Walk & Talk: Chris Packham

The TV presenter and naturalist reflects on his new memoir and talks about the need to protect Britain’s wildlife and evolving attitudes to conservation.

Interview by Susan Gray

Chris Packham Walk and Talk interview

What inspired you to write a memoir in your fifties? And where does the title, Fingers in the Sparkle Jar, come from?

I wanted to write something of literary merit, and the most intense moments of my life occurred when I was a kid. ‘Fingers in the sparkle jar’ is a metaphor for my childhood discovery of the extraordinary richness of wildlife and the natural world. As a child, my bedroom was full of jam jars that teemed with radiant life, from harvest mice to stems of cow and thistle parsley.

How have attitudes to conservation changed since your 1970s childhood?

The 1970s were naive. We had Save the Whale and Save the Tiger, and conservation meant sending white people to other parts of the world to do things until the money ran out. Now we have perfected conservation. There’s no longer a single-species focus: we try to save the rainforest in its entirety. But that’s not to completely discount earlier conservation efforts – Save the Whale led to the International Whaling Commission’s embargo on hunting whales.

So what do we need to do now in terms of conservation?

Get on with it! We have a great range of techniques to instigate change, but it isn’t happening. Look at climate change: why have we taken money out of wind and solar energy, but put money into fracking, which increases carbon dioxide emissions?

Why are parents more reluctant now to let their kids play outside?

The countryside is now seen as a dark and dangerous place for kids, instead of a vast repository of riches. You are not allowed to fall out of a tree and hurt yourself – it has to be someone’s fault. And this preoccupation with germs: manically squirting hand gel because somebody touched some fox poo!

You’re labelled ‘outspoken’ – are you?

I’m not outspoken, I speak out! And it’s not just an emotionally voiced opinion: it’s well grounded in data and science. For example, there’s no ambiguity about the harassment of hen harriers: they’re found dead on grouse moors full of shot, so I just want the law protecting them to be implemented. I’m willing to toss a firework into the debate, and I’m willing to get burned by the sparks that fly.

You’ve said that you prefer birds to mammals ...

Aesthetically, I prefer feathers to fur, and eggs to messy placental birth! And I’m envious of things that fly.

What do you think is delaying tougher legislation on animal cruelty?

Animal welfare does not have a high enough political value, and by extension economic value. People are not educated to know that animal welfare is intrinsic to our survival. Decision-makers are obsessed with economic growth, but the planet is the same size as it was 4.8 billion years ago. For me, economic growth is the emperor’s new clothes.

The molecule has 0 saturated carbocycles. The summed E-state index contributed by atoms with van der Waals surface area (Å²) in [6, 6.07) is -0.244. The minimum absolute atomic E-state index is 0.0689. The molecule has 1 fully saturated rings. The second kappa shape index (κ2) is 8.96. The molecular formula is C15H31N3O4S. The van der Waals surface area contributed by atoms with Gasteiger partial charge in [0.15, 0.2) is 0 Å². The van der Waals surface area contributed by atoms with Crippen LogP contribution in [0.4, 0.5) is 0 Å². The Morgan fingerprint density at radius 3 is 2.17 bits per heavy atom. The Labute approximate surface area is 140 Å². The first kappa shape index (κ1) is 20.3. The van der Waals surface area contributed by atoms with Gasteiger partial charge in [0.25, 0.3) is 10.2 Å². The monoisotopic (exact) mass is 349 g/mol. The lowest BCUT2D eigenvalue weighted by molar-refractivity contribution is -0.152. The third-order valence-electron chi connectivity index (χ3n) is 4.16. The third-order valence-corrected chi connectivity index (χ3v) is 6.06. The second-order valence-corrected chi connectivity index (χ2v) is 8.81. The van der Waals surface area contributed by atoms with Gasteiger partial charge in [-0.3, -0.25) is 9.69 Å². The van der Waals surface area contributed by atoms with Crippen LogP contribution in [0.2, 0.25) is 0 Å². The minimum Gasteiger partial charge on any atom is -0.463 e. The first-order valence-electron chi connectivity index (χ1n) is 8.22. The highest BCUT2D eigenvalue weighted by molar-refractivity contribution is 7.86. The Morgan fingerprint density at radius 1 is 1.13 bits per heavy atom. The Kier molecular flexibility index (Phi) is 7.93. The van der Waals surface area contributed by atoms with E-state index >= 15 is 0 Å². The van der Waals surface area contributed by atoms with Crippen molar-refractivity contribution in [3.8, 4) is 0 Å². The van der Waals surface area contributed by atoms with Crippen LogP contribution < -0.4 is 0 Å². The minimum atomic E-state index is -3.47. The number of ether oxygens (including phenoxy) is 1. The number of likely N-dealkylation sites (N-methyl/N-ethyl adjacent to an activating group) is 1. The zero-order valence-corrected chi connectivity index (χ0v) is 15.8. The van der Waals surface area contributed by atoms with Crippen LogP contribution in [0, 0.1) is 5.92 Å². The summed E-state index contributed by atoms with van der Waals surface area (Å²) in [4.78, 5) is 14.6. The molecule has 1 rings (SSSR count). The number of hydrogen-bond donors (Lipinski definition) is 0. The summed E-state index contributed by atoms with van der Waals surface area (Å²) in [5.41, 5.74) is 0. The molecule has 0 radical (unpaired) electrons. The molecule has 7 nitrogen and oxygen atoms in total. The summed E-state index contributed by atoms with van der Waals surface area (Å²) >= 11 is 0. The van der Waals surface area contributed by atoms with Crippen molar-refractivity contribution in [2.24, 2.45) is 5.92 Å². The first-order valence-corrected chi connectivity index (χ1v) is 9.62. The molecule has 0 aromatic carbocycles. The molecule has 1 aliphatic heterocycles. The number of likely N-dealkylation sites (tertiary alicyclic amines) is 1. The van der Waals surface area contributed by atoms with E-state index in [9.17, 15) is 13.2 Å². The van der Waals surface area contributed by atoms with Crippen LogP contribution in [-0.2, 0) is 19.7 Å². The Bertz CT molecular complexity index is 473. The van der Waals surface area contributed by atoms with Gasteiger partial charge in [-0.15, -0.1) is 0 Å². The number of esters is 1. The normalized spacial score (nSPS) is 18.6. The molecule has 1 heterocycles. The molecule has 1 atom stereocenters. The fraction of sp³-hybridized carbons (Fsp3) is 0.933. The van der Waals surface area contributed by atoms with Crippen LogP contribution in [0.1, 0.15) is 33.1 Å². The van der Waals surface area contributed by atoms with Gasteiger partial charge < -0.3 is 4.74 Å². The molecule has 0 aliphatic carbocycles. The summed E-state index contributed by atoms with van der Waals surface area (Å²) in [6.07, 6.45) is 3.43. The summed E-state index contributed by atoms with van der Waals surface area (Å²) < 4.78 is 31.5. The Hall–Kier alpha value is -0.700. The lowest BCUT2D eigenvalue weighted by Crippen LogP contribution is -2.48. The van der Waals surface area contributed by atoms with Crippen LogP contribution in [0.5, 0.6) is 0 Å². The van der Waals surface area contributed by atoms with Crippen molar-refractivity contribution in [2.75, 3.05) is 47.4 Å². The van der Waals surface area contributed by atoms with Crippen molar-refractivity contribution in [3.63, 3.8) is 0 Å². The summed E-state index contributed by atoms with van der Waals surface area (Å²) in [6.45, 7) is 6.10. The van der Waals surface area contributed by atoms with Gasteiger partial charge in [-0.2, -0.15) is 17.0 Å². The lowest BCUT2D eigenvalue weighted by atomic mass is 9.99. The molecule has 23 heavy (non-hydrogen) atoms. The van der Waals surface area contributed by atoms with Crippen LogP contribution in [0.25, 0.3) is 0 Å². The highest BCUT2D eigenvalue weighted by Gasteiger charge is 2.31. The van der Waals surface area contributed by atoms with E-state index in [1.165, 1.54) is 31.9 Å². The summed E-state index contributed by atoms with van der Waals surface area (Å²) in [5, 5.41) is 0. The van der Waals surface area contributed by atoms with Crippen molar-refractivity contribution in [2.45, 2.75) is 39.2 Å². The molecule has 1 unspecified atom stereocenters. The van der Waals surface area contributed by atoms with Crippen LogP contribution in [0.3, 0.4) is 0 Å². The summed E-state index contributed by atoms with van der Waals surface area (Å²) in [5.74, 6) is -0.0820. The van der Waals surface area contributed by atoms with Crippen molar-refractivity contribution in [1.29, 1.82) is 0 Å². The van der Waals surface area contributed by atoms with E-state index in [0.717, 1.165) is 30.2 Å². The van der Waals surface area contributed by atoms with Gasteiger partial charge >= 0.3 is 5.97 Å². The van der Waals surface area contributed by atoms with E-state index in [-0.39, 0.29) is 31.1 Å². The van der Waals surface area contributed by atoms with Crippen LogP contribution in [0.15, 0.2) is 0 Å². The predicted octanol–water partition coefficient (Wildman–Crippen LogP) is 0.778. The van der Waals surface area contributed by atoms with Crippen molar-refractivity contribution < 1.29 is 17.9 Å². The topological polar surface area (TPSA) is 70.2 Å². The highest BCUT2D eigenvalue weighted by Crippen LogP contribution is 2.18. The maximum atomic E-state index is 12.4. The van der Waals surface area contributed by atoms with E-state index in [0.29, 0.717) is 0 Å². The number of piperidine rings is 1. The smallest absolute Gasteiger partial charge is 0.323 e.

Tell us more about rewilding...

Rewilding in the UK would mean having the greatest complement of species possible in an area. Eliminating species artificially destabilises an ecosystem. So rewilding involves identifying different habitats and being reasonable about the fauna they could support, based on what they supported in the past. In the UK, we no longer have lynx, wolves or bears, but we have lots of deer because they have no natural predators.

Is restricting access for walkers a necessity for conservation?

A difficult question because of the legacy of not having access to certain types of land in the UK: rivers in particular are often inaccessible because of fishing concessions. We need to think about tenure of the land rather than ownership. Keeping people out of the landscape is counterproductive because they need awareness of the environment to care about it. I do have strong views about dogs off leads in certain areas, as they damage the bird population. But any of the more draconian measures have to be accompanied with a careful nod to the principle of the right to access.

Tell us more about nature’s fragility and interdependence...

For me, individual species can be beautiful, but the greater beauty is the connectivity. The cockroach is as important to the planet’s biodiversity as the kittens that we find cute. The environment should be synergistic. I like to see animals prospering, which means they are killing other animals and eating them.

Do you prefer being in front of the camera to behind it as a producer?

I much prefer taking photographs to being photographed. Although it’s far easier to talk to the camera lens – it’s just a piece of glass – than it is to another human.

Chris Packham Walk and Talk interview



Circular routes in the New Forest, where I live, with my two dogs.


A stroll through central Rome, walking from one archaeological wonder to another.


The Kalahari Desert at sunset.

> KIT?

Wellies – I own six pairs.


Nothing. I hate carrying bags.


Soundman Gary’s hot chocolate – it’s the best!


Itchy and Scratchy, my poodles.


Any good wildlife field guide – although I’m now more likely to have the app.


WIN one of five copies of Chris’ new book, Fingers in the Sparkle Jar (£20, Ebury).